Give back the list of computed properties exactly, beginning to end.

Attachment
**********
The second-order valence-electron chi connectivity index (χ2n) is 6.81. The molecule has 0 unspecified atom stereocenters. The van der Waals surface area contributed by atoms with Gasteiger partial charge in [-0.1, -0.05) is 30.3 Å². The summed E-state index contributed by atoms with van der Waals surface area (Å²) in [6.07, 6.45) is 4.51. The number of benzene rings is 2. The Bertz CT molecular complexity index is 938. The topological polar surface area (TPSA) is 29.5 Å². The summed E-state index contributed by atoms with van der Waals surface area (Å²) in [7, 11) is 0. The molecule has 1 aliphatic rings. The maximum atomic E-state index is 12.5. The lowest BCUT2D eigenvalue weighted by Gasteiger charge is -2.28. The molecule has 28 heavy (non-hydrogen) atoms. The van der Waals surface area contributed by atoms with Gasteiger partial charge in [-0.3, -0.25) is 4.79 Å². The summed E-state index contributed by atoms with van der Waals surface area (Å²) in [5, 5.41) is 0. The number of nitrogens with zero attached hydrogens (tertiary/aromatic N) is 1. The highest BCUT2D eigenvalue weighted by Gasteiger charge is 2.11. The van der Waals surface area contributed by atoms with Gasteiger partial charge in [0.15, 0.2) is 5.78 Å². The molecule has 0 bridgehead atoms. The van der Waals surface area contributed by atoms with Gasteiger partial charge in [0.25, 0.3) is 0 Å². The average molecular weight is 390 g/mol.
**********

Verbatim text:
The second-order valence-electron chi connectivity index (χ2n) is 6.81. The molecule has 0 unspecified atom stereocenters. The van der Waals surface area contributed by atoms with Gasteiger partial charge in [-0.1, -0.05) is 30.3 Å². The summed E-state index contributed by atoms with van der Waals surface area (Å²) in [6.07, 6.45) is 4.51. The number of benzene rings is 2. The Bertz CT molecular complexity index is 938. The topological polar surface area (TPSA) is 29.5 Å². The summed E-state index contributed by atoms with van der Waals surface area (Å²) in [7, 11) is 0. The molecule has 1 aliphatic rings. The maximum atomic E-state index is 12.5. The lowest BCUT2D eigenvalue weighted by Gasteiger charge is -2.28. The molecule has 28 heavy (non-hydrogen) atoms. The van der Waals surface area contributed by atoms with Gasteiger partial charge in [-0.3, -0.25) is 4.79 Å². The summed E-state index contributed by atoms with van der Waals surface area (Å²) in [5, 5.41) is 0. The number of nitrogens with zero attached hydrogens (tertiary/aromatic N) is 1. The highest BCUT2D eigenvalue weighted by Gasteiger charge is 2.11. The van der Waals surface area contributed by atoms with Gasteiger partial charge in [0.15, 0.2) is 5.78 Å². The molecule has 0 bridgehead atoms. The van der Waals surface area contributed by atoms with Gasteiger partial charge in [0.25, 0.3) is 0 Å². The average molecular weight is 390 g/mol.